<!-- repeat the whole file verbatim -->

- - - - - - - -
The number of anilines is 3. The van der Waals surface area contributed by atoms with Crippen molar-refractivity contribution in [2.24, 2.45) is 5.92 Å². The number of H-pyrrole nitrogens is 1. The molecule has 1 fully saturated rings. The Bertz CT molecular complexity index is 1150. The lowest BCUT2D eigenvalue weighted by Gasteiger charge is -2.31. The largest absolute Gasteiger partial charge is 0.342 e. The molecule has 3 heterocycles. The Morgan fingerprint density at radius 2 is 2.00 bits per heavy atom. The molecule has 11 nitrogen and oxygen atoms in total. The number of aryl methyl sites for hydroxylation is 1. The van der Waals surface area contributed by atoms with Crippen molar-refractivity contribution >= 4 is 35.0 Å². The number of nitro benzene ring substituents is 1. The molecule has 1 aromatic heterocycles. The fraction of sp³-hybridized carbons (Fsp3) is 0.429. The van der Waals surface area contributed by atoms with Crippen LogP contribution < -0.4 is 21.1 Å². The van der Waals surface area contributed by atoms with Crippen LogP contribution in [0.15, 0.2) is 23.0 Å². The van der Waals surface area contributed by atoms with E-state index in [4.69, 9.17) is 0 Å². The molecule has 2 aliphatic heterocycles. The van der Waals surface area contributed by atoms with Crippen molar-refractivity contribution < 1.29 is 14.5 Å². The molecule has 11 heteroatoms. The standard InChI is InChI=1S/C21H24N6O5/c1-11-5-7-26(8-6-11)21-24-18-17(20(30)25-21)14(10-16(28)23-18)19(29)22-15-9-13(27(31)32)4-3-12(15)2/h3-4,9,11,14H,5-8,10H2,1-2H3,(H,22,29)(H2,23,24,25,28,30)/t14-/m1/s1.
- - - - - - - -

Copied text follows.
The number of anilines is 3. The van der Waals surface area contributed by atoms with Crippen molar-refractivity contribution in [2.24, 2.45) is 5.92 Å². The number of H-pyrrole nitrogens is 1. The molecule has 1 fully saturated rings. The Bertz CT molecular complexity index is 1150. The lowest BCUT2D eigenvalue weighted by Gasteiger charge is -2.31. The largest absolute Gasteiger partial charge is 0.342 e. The molecule has 3 heterocycles. The Morgan fingerprint density at radius 2 is 2.00 bits per heavy atom. The molecule has 11 nitrogen and oxygen atoms in total. The number of aryl methyl sites for hydroxylation is 1. The van der Waals surface area contributed by atoms with Crippen molar-refractivity contribution >= 4 is 35.0 Å². The number of nitro benzene ring substituents is 1. The molecule has 1 aromatic heterocycles. The fraction of sp³-hybridized carbons (Fsp3) is 0.429. The van der Waals surface area contributed by atoms with Crippen LogP contribution < -0.4 is 21.1 Å². The van der Waals surface area contributed by atoms with Crippen LogP contribution in [0.15, 0.2) is 23.0 Å². The van der Waals surface area contributed by atoms with E-state index in [4.69, 9.17) is 0 Å². The molecule has 2 aliphatic heterocycles. The van der Waals surface area contributed by atoms with Crippen molar-refractivity contribution < 1.29 is 14.5 Å². The molecule has 11 heteroatoms. The standard InChI is InChI=1S/C21H24N6O5/c1-11-5-7-26(8-6-11)21-24-18-17(20(30)25-21)14(10-16(28)23-18)19(29)22-15-9-13(27(31)32)4-3-12(15)2/h3-4,9,11,14H,5-8,10H2,1-2H3,(H,22,29)(H2,23,24,25,28,30)/t14-/m1/s1.